LITTLE LORD FAUNTLEROY. 201
" Just like the Fourth of July! " said Lord Fauntleroy. " It seems a pity my birthday was n't on the Fourth, does n't it ? For then we could keep them both together."
It must be confessed that at first the Earl and Mr. Hobbs were not as intimate as it might have been hoped they would become, in the interests of the British aristocracy. The fact was that the Earl had known very few grocery-men, and Mr. Hobbs had not had many very close acquaintances who were earls; and so in their rare interviews conversation did not flourish. It must also be owned that Mr. Hobbs had been rather overwhelmed by the splendors Fauntleroy felt it his duty to show him.
The entrance gate and the stone lions and the avenue impressed Mr. Hobbs somewhat at the beginning, and when he saw the Castle, and the flower-gardens, and the hot-houses, and the terraces, and the peacocks, and the dungeon, and the armor, and the great staircase, and the stables, and the liveried servants, he really was quite bewildered. But it was the picture gallery which seemed to be the finishing stroke.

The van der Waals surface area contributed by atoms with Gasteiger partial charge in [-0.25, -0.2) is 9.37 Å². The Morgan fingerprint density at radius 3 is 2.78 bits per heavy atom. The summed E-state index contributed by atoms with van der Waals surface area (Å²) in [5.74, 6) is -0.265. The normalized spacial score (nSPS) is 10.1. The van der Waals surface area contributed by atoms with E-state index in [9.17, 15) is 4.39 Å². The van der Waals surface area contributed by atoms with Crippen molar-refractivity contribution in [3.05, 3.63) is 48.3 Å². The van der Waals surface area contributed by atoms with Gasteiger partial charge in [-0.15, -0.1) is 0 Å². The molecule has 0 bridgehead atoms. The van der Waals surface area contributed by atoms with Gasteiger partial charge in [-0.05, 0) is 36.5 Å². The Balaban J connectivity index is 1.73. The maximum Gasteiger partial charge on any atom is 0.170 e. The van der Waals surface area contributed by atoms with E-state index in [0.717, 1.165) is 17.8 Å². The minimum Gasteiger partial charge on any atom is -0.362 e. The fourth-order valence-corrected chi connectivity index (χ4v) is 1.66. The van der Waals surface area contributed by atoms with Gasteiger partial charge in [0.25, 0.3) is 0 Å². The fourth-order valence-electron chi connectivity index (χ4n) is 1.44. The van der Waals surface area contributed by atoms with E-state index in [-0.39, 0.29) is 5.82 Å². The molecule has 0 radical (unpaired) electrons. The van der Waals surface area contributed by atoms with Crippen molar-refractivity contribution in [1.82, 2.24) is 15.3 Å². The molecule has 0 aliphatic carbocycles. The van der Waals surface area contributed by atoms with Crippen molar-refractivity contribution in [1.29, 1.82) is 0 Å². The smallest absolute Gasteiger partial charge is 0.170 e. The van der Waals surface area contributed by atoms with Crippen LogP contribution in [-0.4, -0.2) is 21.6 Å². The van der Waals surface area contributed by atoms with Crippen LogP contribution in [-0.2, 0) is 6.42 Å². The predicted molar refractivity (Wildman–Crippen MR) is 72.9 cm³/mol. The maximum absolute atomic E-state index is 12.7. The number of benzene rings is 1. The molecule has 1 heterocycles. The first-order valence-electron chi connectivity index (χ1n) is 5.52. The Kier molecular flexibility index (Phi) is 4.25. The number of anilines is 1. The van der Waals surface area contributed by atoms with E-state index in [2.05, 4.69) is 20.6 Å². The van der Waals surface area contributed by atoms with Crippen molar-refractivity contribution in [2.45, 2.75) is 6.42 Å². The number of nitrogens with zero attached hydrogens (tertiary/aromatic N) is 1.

" Somethin' in the manner of a museum ?" he said to Fauntleroy, when he was led into the great, beautiful room.
" N__no__! " said Fauntleroy, rather doubtfully. " I don't think
it's a museum. My grandfather says these are my ancestors."
"Your aunt's sisters!" ejaculated Mr. Hobbs. "All of 'em? Your great-uncle, he must have had a family ! Did he raise 'em
And he sank into a seat and looked around him with quite an agitated countenance, until with the greatest difficulty Lord Fauntleroy managed to explain that the walls were not lined entirely with the portraits of the progeny of his great-uncle.
He found it necessary, in fact, to call in the assistance of Mrs. Mellon, who knew all about the pictures, and could tell who painted